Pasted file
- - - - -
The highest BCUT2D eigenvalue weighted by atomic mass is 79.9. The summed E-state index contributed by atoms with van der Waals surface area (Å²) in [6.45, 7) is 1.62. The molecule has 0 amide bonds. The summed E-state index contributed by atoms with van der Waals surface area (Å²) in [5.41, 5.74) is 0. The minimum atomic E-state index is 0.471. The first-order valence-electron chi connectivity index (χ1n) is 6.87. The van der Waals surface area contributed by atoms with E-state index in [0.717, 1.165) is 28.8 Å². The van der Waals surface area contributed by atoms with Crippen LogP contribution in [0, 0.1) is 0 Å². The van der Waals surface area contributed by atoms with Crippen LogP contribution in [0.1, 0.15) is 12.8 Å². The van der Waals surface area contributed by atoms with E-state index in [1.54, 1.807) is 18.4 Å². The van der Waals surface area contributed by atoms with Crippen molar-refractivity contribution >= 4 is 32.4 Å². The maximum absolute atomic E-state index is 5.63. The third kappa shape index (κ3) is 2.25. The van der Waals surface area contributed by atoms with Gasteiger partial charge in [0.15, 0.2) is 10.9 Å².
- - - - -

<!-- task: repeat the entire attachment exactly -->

The highest BCUT2D eigenvalue weighted by atomic mass is 79.9. The summed E-state index contributed by atoms with van der Waals surface area (Å²) in [6.45, 7) is 1.62. The molecule has 0 amide bonds. The summed E-state index contributed by atoms with van der Waals surface area (Å²) in [5.41, 5.74) is 0. The minimum atomic E-state index is 0.471. The first-order valence-electron chi connectivity index (χ1n) is 6.87. The van der Waals surface area contributed by atoms with E-state index in [0.717, 1.165) is 28.8 Å². The van der Waals surface area contributed by atoms with Crippen LogP contribution in [0, 0.1) is 0 Å². The van der Waals surface area contributed by atoms with Crippen LogP contribution in [0.1, 0.15) is 12.8 Å². The van der Waals surface area contributed by atoms with E-state index in [1.54, 1.807) is 18.4 Å². The van der Waals surface area contributed by atoms with Crippen molar-refractivity contribution >= 4 is 32.4 Å². The maximum absolute atomic E-state index is 5.63. The third kappa shape index (κ3) is 2.25. The van der Waals surface area contributed by atoms with Gasteiger partial charge in [0.15, 0.2) is 10.9 Å².